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Even though the market's down, it will turn around

Q: I'm a small business owner. Over the last year or so, I've watched the bottom line on my retirement accounts go down the drain, my business soften, and, with the market in a funk, it's been hard to get enthused about investing. I mean, why bother? From Lorraine on AOL.

A: I know what it's like to watch a nest egg crack, a savings account dwindle, a recession make work hard to find and a small business have a tough time surviving. During these uncertain scary economic and political times, it can be very difficult to get excited about investing when the wind has been taken out of your sail. But in spite of it all, markets change and we've all seen that firsthand the bull market of yesterday become the bear market of today.

In time, however, this market will turn too. And that's what Wall Street is looking forward to. The rub is, no one knows for sure when that will happen. Yes, prices can still go lower, but experienced investors know that the best time to buy is when prices are low.

Therefore, now might be a good time to look at your investment accounts, revisit how your monies are allocated, perhaps rebalance your portfolio as well as examine your goals and risk tolerance. Keep in mind, not everyone is losing money in this environment, some investments are paying off. Year-to-date through June 20, they would include gold funds, small-cap value funds, real estate funds, natural resources funds, along with a slew of world equity funds.

That's the practical answer to your question. But there's an emotional and sometimes illogical side to investing too that can impact our investment decisions. In fact, we can all be a little bit wacky when it comes to trying to build a nest egg. That's important to keep in mind too.

Behavioral finance folks tell us that we investors have a tendency to sell our winning positions, hold on to the losing ones and be overly optimistic about the kinds of returns the market will give us. In social gatherings, I've seen folks who would rather invest in a hot tip overheard from a bartender than one suggested by a pro. And the list of our investing behavior goes on and on.

Then there's what's going on in our psyches. In addition to the psychological wear-and-tear of a long-running bear market ( this one started in March 2000) the trauma of 9/11 shook our psyches to levels I don't think we've yet to fully realize or understand. On top of the market and that terrorist attack, add the jolt in faith in corporate America that investors have suffered since the less-than-honorable management and accounting practices of companies like Enron, Arthur Anderson and others have brought to light. Top that list off with the government's frequent warnings about future terrorists attacks and we've added plenty of salt to inner ---and outer--- wounds not yet healed. As a result, it's no wonder that investor sentiment is low or that you've lost some of your zeal for investing.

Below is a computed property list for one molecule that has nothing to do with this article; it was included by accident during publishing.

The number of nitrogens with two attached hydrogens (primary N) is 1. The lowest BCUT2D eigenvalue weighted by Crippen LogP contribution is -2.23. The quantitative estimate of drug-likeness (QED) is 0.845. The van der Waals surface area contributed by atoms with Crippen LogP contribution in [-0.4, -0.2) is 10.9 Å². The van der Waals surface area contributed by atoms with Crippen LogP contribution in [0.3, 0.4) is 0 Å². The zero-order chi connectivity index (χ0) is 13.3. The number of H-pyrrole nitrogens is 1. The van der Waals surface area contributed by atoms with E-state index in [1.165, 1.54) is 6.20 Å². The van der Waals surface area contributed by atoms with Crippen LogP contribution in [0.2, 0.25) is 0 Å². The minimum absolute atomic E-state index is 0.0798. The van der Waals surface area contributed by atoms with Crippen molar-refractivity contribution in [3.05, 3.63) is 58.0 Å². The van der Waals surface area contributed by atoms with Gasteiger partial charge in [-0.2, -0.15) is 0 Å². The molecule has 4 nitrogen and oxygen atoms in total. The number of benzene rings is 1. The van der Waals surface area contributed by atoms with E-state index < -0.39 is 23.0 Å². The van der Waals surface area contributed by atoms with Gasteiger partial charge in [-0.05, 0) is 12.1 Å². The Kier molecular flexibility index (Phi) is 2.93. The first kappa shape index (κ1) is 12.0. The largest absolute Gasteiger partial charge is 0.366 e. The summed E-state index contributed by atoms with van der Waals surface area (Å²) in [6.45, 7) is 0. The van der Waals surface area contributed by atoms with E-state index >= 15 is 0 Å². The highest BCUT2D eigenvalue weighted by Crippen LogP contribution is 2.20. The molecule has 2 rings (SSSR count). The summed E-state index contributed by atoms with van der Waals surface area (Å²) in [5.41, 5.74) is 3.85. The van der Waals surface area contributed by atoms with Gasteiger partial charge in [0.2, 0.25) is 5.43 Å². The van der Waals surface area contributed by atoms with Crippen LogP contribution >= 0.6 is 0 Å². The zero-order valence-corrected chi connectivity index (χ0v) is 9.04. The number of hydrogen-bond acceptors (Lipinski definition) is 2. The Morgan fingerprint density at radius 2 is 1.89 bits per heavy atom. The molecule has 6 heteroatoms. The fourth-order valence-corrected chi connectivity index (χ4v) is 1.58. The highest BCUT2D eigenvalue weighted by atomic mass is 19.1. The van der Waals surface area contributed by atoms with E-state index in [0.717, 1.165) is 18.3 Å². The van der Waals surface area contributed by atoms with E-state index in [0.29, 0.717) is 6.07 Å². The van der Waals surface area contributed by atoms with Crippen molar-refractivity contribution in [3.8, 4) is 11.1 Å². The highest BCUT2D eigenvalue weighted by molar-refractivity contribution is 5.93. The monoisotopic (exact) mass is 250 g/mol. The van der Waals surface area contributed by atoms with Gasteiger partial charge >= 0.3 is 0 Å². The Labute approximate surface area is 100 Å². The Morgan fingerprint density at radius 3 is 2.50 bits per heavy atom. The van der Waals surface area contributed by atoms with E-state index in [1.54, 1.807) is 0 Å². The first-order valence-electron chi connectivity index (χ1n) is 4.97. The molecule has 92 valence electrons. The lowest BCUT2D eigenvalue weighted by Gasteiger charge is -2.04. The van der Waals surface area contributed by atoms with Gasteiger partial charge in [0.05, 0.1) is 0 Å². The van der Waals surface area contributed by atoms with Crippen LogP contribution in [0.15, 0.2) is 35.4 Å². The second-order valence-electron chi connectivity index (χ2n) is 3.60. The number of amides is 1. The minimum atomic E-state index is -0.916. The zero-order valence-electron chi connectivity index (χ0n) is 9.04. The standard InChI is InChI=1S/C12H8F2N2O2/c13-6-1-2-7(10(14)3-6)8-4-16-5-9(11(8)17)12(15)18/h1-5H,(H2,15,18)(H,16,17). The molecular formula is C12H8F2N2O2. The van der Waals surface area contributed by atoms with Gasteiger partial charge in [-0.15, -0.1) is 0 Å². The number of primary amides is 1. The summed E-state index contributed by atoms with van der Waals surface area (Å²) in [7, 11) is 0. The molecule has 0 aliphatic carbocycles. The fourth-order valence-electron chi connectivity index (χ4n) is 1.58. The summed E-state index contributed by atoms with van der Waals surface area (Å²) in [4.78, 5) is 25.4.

"It's important to note that investors are very nervous right now about the markets in general due to what's been happening with the economy, fundamentals, as well as external events such as the political situation, the war, Enron and accounting irregularities, " says Angela Kohler, portfolio manager of the Federated Large Cap Growth Fund (FLGAX). "But at the end of the day, everyone still has the same long-term goals and needs."

And she's right. People still need to keep investing for their retirement, in college savings plans etc. They also need to be reminded that investing requires discipline and returns run in cycles depending upon things as broad as the sector or investment style and as limited as an individual stock. Kohler, for instance, thinks that now is a great time to invest in growth stocks. "When the economy rebounds, growth stocks should out perform because they have more upside in that type of environment.... and they're (priced) at reasonable valuations today," she says.

Even in this less than exuberant environment, we all have future hopes and plans. So don't stop investing just because the chips are down instead do some homework and invest wisely. After all, tomorrow will be here before you know it and until then, all of your long-term plans and dreams still need tending to and funding.


Dian Vujovich is a nationally syndicated mutual fund columnist, author of a number of books including Straight Talk About Mutual Funds (McGraw-Hill), and publisher of this web site.

To read more articles, please visit the column archive.

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